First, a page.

Averroes is highly celebrated for his personal virtues. He practised the most rigid temperance, eating only once in the day the plainest food. So indefatigable was his industry in the pursuit of science, that he often passed whole nights in study. In his judicial capacity, he discharged his duty with great wisdm and integrity. His humanity would not permit him to pass the sentence of death upon any criminal; he left this painful office to his deputies. He possessed so great a degree of self- command and patient lenity, that, when one of his enemies, in the mklst of a public discourse, sent a servant to him to whisper some abusive language in his ear, he took no other nptice of what passed, than if it had been a secret message of business. The next day, the servant returned, and publicly begged pardon of Averroes for the affront he had offered him upon which Averroes only appeared displeased, that his patient endurance of injuries should be brought into public notice, and dismissed the servant with a gentle caution, never to offer that insult to another, which had in the present instance passed unpunished. Averroes spent a great part of his wealth in liberal donations to learned men, without making any distinction between his friends and his enemies for which his apology was, that, in giving to his friends and relations, he only followed the dictates of nature but, in giving to his enemies, he obeyed the commands of virtue. With uncommon abilities and learning, Averroes united great affability and urbanity of manners, and may, in tine, be justly reckoned one o: the greatest men of his age.

In philosophy, he partook of the enthusiasm of the times with respect to Aristotle, and paid a superstitious deference to his authority but extravagant as he was in | this respect, it is unquestionably true, that he was unacquainted with the Greek language, and read the writings of his oracle in wretched Arabic translations, taken immediately from Latin or Syriac versions. The necessary consequence was, that his “Commentaries on Aristotle” were nothing better than a confused mass of error and misrepresentation. Yet such is the power of prejudice, that many learned men, since the revival of letters, have passed high encomiums upon Averroes as an excellent commentator. His writings of this kind were exceedingly numerous, and were so much admired by the Jews, that many of them were translated into Hebrew. Besides these, he wrote “a paraphrase of Plato’s Republic” and a treatise in defence of philosophy against Al-Gazal, entitled “Happalath hahappalah,” commonly cited under the name of “Destructorium Destructorii,” and many other treatises in theology, jurisprudence, and medicine. He took great pains to improve the theory of medicine by the help of philosophy, and particularly to reconcile Aristotle and Galen, but it does not appear that he practised physic. Few of his writings are to be met with, except in Hebrew or Latin translations. His “Commentary on Aristotle” was published in Latin at Venice, in folio, 1495. An edition of his works was published in 4to, at Lyons, in 1537 another, in folio, with the former Latin translations, by Bagolin, at Venice, in 1552 and a third by Mossa, at Venice, in 1608.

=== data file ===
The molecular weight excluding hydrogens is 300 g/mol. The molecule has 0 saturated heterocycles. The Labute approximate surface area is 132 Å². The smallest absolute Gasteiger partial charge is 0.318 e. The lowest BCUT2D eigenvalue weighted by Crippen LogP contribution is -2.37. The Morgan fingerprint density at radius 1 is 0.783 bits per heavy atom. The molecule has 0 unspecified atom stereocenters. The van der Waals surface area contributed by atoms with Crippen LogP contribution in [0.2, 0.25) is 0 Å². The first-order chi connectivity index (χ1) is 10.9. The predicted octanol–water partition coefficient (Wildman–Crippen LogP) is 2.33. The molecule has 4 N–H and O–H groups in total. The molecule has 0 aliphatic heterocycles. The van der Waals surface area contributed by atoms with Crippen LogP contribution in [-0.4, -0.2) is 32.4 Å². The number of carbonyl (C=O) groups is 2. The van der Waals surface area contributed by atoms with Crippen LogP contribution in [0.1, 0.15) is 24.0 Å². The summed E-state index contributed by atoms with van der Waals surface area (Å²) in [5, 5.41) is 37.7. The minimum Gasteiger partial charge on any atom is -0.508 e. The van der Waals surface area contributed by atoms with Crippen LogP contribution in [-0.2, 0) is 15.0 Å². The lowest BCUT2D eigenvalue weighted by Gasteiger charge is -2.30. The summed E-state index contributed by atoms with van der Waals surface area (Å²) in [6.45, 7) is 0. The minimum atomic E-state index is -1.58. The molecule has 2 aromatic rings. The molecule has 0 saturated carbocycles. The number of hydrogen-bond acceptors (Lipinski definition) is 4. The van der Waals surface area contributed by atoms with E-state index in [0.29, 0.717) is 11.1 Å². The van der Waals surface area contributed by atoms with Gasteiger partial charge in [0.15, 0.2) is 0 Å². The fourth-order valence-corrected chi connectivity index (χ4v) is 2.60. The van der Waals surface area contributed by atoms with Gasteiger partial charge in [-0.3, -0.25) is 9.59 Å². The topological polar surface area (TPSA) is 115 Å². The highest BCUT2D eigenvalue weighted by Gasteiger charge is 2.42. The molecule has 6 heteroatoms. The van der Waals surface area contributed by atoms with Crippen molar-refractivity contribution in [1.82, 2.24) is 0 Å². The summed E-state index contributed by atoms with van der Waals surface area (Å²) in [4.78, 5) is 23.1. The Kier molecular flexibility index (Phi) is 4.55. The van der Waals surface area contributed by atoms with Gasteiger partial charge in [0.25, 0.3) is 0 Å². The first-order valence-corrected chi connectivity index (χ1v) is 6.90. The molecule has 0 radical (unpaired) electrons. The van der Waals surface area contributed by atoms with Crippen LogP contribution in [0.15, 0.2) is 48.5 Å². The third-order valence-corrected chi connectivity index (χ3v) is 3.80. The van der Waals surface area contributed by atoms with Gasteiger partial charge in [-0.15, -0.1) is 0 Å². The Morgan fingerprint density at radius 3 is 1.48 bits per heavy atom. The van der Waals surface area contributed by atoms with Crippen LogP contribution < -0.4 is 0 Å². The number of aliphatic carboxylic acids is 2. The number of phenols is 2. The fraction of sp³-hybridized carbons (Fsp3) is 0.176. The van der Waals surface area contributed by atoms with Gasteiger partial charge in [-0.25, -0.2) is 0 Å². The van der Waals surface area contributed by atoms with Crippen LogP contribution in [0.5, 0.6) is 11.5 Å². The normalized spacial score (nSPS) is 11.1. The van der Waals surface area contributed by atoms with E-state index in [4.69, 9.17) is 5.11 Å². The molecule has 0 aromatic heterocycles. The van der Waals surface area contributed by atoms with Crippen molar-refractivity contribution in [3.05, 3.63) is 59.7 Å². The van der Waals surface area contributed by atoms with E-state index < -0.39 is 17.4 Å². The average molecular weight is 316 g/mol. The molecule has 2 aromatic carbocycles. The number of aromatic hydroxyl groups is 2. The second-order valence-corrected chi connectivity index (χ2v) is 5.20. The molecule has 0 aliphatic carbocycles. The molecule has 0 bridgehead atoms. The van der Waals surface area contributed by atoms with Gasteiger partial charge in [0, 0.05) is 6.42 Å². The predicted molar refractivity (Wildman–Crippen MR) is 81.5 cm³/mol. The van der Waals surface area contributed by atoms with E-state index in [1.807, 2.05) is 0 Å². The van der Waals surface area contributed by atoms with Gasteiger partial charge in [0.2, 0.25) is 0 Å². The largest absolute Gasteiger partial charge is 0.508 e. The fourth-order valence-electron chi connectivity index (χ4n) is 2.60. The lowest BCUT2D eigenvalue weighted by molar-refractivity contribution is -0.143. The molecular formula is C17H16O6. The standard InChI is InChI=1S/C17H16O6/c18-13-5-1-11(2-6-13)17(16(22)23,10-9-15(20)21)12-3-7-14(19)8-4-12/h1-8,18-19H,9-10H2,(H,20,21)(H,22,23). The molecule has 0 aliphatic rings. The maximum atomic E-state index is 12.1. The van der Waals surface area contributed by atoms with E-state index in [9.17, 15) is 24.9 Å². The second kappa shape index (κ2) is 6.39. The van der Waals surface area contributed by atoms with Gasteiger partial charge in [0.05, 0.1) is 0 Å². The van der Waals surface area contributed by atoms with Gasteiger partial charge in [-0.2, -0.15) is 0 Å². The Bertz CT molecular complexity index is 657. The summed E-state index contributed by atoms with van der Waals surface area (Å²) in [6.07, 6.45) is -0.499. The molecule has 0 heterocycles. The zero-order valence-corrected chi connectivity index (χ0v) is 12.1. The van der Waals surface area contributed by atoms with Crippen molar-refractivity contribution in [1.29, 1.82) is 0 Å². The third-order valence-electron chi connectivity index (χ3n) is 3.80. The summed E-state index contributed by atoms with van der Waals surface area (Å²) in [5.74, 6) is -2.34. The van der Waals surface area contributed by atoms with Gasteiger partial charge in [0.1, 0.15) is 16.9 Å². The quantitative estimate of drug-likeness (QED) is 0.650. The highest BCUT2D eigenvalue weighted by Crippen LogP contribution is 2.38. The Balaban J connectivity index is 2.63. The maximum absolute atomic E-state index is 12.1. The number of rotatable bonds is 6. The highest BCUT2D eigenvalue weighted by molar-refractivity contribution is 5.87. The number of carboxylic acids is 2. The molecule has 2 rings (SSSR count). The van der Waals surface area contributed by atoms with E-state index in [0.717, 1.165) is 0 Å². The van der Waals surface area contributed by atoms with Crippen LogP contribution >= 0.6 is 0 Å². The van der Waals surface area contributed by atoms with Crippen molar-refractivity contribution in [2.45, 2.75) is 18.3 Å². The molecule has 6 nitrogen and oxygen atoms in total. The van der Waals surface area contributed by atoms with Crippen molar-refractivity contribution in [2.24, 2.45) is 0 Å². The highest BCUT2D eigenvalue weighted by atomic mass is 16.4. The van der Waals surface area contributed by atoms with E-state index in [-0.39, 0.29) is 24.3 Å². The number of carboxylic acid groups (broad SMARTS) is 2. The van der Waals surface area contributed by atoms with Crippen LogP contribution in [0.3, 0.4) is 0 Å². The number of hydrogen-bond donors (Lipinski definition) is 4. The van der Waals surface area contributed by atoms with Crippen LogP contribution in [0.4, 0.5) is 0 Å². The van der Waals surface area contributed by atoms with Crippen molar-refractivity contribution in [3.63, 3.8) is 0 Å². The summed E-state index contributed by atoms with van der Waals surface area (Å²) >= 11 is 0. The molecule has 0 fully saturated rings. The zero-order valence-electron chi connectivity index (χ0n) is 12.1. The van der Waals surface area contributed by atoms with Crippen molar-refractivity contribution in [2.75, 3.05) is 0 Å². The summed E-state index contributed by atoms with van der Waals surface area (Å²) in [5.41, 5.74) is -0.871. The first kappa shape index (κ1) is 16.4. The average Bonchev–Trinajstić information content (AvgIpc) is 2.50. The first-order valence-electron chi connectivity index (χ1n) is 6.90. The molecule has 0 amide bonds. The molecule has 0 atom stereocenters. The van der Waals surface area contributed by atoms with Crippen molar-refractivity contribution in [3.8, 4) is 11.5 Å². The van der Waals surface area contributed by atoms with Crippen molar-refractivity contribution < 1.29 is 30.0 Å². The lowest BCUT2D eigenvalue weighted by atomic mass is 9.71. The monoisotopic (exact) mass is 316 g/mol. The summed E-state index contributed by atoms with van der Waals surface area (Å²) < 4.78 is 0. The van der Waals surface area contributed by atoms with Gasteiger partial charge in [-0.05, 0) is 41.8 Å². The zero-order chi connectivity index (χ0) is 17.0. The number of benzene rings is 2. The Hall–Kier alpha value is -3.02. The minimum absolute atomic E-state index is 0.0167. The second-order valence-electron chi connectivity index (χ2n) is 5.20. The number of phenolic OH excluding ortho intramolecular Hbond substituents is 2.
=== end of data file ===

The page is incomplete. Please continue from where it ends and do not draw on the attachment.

Much has been asserted concerning the impiety of Averroes, but as Brucker thinks, without sufficient proof. It is probable, however, that he adhered with more devotion to Aristotle than to Mahomet, or any other legislator for it appears that, after Aristotle, he held the eternity of the world, and the existence of one universal intellect, inferior to Deity, the external source of all human intelligence, and consequently denied the distinct existence and immortality of the human soul. 1


Brucker, whose account of Averroes we have substituted for the confused article (from —Bayle) in the former edition of this Dictionary. —Bayle, however, maybe usefully consulted for authorities and Dr. Freind, in the second part of, his History of Physic, with Leo Africanus de Vir. Illust. Arab. &c. Saxii Onemasticon.